And then there are the amici filers from the other side, opposing the Federal government’s challenge to SB 1070 and supporting the Arizona law. This list, compiled here by SCOTUS Blog, is a veritable who’s who of the anti-immigrant world, a collection of the worst-of-the-worst restrictionists, nativists, and extremists. It’s not enviable company: the list includes a recalled former state senator, a notorious sheriff currently being sued by the Justice Department, a group that once included a woman convicted of murder, a Member of Congress who thinks that we should treat undocumented immigrants like livestock, and several outfits with known ties to a white supremacist. They represent the dark side of America—the one that believes all immigrants are criminals and the only solution to our broken immigration system is mass deportation or the “kinder, gentler” version: self-deportation.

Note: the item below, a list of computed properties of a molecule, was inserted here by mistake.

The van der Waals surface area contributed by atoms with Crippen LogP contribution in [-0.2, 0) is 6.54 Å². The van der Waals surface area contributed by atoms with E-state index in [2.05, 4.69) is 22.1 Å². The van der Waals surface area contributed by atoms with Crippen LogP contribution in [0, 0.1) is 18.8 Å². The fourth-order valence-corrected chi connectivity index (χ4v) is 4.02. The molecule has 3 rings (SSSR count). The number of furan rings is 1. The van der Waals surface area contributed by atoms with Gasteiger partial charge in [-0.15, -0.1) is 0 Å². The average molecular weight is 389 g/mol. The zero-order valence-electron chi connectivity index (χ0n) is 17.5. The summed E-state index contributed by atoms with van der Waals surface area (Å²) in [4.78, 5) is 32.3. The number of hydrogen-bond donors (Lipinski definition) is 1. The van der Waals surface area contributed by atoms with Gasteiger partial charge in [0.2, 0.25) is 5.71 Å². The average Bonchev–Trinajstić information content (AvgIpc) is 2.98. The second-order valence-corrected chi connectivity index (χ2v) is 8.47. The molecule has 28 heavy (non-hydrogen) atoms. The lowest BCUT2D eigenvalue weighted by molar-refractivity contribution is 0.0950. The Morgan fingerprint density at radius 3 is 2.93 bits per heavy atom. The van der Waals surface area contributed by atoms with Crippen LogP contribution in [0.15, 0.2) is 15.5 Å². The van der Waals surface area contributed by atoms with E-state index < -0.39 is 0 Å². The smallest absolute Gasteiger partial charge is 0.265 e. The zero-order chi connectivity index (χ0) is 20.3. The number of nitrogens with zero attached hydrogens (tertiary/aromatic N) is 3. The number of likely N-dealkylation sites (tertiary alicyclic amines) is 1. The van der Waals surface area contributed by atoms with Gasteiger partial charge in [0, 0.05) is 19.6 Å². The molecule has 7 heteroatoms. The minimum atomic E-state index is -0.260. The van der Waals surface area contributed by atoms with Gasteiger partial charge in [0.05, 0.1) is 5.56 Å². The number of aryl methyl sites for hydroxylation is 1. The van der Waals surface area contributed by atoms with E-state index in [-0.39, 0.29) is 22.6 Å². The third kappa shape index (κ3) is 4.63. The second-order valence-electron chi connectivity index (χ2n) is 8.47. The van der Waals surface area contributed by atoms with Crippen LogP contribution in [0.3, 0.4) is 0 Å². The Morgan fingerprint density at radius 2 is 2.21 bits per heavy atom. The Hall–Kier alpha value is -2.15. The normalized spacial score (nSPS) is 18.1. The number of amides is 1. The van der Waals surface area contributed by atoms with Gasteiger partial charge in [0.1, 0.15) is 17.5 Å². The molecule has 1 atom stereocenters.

Outside the Supreme Court today, Evangelical leaders stood alongside DREAMers to speak out against Arizona’s law and voice their support for more and just immigration reform.
Rev. Gabriel Salguero, President, National Latino Evangelical Coalition said
Evangelicals are committed to laws that allow us to minister to and love the immigrant. SB1070 not only fosters profiling but also stands in the way of our Christian duty. Silence is not an option!
Katherine Tabares, a member of Make the Road New York, current valedictorian of her high school, and a fellow DREAMer, stated:
Today, I join my fellow immigrants and US Citizens to say that any action taken against an immigrant in Arizona, is an action taken against all of us,” said . “We are united to say that the Supreme Court of the United States must realize that the only solution to the immigration problem must come from the Federal government. We are all immigrants and what we want is succeed for our future and the future of the country. We have the right to live without fear!
Some speakers shared firsthand accounts of the shattering impact the law’s having on the ground.
From Dr. Warren Stewart, senior pastor of First Institutional Baptist Church in Phoenix: